One last bit. As God grew my faith in medical school, He consistently challenged me with this verse and still does to this day: “Whoever finds his life will lose it, and whoever loses his life for my sake will find it” (Matthew 10:39 ESV). The life of a follower of Jesus is a paradox: the secret to abundant, rich, wonderful life, is actually to lose it, to give it up for His sake. I have found His words to be true. I am honored to be in a residency program where we all know this to be true, where we all learn together what it means to lay down our lives for the King who lavishes His grace and love upon us, who pierces the darkness with his marvelous light, and who stands victorious over sickness and death. To Him be glory and honor forever.
Ten years ago, if you would have asked me if I envisioned myself becoming a physician, I would have said absolutely not. If you would have asked if I thought I would ever live in inner city Memphis, I would have again said no. Many times we have our own plans, and God, in his grace and sovereignty, leads us down a different path. How thankful I am for His guidance to a better, more fulfilling, and more joyful life than I could ever envision. After growing up in Nashville, my wife, Kelsey, and I are excited to be back in our home state. I am at Resurrection, because it’s not your ordinary family medicine residency program. In addition to excellent full-spectrum family medicine training, this program provides resources for me to be a better husband, neighbor, friend, teacher, church member, and leader. Through Resurrection, the Lord is teaching Kelsey and I how to break through cultural barriers, fight injustice, care for my patients’ spiritual and physical needs, and show the nations the love of Christ. Despite many social and economic challenges the people of Memphis face, God is at work and using his people to accomplish great things throughout the city.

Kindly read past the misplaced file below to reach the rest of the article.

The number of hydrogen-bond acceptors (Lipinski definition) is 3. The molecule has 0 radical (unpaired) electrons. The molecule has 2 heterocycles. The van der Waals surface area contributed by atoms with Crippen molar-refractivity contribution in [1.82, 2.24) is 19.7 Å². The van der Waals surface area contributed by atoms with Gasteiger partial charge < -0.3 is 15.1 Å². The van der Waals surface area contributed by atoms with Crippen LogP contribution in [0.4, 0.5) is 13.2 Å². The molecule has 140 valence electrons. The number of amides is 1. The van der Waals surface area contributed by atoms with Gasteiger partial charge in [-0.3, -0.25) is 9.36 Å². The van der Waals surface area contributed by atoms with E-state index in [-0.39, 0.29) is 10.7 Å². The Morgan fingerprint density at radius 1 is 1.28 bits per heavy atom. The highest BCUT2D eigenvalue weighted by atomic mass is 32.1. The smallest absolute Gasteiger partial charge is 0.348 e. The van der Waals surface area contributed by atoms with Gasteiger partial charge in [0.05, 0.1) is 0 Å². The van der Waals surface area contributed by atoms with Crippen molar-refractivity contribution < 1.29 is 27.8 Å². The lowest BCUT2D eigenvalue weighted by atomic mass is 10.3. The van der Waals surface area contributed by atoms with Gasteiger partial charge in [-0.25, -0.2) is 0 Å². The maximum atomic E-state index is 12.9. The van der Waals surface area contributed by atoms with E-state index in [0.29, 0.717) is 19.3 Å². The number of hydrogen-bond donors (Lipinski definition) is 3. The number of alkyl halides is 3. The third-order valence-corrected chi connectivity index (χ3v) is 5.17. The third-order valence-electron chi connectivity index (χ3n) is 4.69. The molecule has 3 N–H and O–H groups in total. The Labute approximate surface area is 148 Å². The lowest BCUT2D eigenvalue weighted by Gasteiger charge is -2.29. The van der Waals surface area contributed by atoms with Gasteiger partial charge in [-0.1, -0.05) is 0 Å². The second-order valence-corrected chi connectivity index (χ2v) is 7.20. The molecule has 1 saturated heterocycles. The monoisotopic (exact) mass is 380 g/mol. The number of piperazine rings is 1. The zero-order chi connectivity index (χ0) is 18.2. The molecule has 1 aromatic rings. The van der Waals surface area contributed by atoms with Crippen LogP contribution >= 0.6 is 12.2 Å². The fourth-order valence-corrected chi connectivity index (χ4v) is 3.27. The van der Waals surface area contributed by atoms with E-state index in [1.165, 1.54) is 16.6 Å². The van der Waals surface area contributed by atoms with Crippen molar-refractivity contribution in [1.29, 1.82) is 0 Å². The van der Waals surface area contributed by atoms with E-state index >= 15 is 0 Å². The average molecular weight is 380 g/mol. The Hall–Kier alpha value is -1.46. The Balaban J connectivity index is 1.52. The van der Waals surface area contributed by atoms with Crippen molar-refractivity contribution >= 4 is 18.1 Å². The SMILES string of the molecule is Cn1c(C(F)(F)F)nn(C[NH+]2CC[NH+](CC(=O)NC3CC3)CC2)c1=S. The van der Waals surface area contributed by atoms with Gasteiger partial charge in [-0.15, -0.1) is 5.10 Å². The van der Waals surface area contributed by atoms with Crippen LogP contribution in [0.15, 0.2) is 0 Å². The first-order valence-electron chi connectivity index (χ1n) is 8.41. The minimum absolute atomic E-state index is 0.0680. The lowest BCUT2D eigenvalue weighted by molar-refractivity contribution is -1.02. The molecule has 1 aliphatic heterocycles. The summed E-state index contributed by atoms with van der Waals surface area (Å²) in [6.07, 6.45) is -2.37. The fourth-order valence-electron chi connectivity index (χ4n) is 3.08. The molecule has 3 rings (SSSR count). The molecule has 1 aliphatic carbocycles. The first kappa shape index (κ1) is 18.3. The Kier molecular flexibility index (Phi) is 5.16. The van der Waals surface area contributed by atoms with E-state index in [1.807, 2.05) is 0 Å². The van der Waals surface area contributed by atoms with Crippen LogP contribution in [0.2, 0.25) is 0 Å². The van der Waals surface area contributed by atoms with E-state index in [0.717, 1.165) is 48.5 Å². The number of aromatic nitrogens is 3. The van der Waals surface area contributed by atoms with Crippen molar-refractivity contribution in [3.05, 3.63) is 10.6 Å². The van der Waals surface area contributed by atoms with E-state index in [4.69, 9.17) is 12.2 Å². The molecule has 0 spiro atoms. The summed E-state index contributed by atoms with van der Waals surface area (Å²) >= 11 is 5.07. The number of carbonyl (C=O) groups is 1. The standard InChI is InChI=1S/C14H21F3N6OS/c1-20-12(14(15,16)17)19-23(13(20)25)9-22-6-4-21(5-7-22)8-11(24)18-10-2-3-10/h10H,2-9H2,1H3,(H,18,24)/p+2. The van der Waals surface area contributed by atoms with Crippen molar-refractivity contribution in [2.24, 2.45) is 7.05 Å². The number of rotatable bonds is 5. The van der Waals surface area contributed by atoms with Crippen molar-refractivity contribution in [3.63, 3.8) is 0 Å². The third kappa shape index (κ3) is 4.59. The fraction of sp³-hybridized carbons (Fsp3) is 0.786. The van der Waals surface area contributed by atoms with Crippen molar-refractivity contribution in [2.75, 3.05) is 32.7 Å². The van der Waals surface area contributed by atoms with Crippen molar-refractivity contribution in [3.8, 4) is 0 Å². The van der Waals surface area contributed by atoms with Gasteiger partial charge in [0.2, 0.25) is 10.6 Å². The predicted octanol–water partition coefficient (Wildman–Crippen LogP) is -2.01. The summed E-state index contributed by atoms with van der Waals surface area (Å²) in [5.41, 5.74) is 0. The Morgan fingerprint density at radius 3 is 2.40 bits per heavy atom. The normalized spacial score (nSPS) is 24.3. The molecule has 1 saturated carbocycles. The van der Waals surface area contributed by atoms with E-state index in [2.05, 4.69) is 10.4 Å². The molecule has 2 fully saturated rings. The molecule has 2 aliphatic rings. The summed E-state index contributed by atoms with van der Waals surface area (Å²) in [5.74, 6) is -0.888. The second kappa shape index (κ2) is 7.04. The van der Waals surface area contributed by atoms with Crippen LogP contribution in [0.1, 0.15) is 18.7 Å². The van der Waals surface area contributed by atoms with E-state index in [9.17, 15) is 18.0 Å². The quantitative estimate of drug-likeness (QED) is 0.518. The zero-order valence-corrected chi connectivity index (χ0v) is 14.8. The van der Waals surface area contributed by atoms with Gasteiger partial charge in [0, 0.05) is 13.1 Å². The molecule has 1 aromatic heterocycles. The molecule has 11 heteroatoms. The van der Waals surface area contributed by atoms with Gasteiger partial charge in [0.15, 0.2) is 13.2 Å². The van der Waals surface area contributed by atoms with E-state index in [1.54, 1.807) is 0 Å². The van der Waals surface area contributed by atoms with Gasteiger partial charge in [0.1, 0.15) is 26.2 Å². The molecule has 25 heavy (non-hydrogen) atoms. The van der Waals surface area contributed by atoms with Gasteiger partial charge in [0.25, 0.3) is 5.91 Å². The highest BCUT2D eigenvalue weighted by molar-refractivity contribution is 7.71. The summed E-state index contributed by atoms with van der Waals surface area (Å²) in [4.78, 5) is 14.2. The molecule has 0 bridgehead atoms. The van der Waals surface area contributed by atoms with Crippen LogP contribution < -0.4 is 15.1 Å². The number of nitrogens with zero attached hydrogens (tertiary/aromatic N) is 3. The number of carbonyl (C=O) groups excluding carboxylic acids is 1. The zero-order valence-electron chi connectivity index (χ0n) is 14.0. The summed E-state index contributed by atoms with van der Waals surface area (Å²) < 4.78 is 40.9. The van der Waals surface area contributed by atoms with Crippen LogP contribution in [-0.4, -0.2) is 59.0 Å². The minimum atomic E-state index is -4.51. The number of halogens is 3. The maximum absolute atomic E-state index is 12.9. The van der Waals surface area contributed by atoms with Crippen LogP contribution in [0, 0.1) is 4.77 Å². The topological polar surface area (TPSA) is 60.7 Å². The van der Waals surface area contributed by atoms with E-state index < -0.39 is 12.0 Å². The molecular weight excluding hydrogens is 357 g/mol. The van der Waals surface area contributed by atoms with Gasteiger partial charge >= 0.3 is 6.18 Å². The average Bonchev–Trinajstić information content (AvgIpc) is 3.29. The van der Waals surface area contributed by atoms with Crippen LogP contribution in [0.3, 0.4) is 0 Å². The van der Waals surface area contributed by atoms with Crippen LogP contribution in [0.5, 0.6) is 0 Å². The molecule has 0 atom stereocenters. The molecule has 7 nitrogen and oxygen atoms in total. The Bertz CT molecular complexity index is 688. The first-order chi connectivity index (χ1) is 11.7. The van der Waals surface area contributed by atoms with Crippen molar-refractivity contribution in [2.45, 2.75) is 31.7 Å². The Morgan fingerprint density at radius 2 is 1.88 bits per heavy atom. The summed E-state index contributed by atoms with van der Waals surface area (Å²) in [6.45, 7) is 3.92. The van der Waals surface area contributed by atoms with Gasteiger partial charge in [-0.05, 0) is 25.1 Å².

I grew up in Cincinnati, OH in a family who taught me about the Lord from a young age. I went to The Ohio State University as an eager pre-med student where I gave my life to Christ and graduated with a degree in International Studies with a focus in Development. Long before I knew the Lord, I felt called to serve the marginalized as a physician.
During my first year of medical school at GMHC, one of my mentors introduced me to, Natalie King, a now graduate of the program and alum of my medical school (and apparently everyone’s favorite resident of all time… I have big shoes to fill!). Between first and second year of medical school, I rotated at Resurrection Health- two of the most influential weeks of my life. The Lord challenged me in ways I had never been stretched before. These people loved Jesus with all of their hearts and were practically serving Him and His people through medicine. Fast forward to my fourth year of medical school when I rotated at Rez once again. I was AMAZED by the dedication, intelligence, compassion, and love these residents exhibited. Graduates were actually living out the Gospel by practicing in medically underserved areas and bringing the love of Christ to the Nations.
Why did I come to Resurrection? Ultimately, I knew that the Lord wanted me to be here. The residents and faculty are top notch, and they are the kind of physicians I want to be- docs joyfully committed to serving Jesus in all circumstances, seasons of life and situations.
Jesus is Lord. He is the King of Kings. He is the righter of injustices, lover of the poor and oppressed, comforter and bringer of peace. Christ’s sacrifice on the cross is not just Good News for our future salvation, but for the present day! His death and resurrection transforms communities, brings about restoration in broken places and turns our social structures upside down. What a privilege it is to be a part of the body of Christ! "But my life is worth nothing to me unless I use it for finishing the work assigned to me by the Lord Jesus- the work of telling others the Good News about the wonderful grace of God." Acts 20:24
“Trust in Adonai with all your heart; do not rely on your own understanding. In all your ways acknowledge Him; then He will level your paths.” - Proverbs 3 : 5-6
Like most of the word, it’s an easy verse to understand, and an incredibly difficult one to obey. But even in the times that it’s hard to trust, hard not to rely on the logic that the world gives, it comforts my soul to know beyond any doubt that the paths my life has taken have all been leveled by the Lord. Looking back, I know that my path to medicine – to this very residency – was all in the palm of His hand. It began in my childhood, when He blessed me with a wonderful pair of God-fearing parents who raised me up with a mission-minded spirit, tickling my ears with their stories of sharing the gospel overseas so that others could come to know just how full of awesome grace our God is. The thought of being able to follow in their footsteps has always filled me with a sense of excitement and joy – although I wasn’t, at that time, sure how I would do it.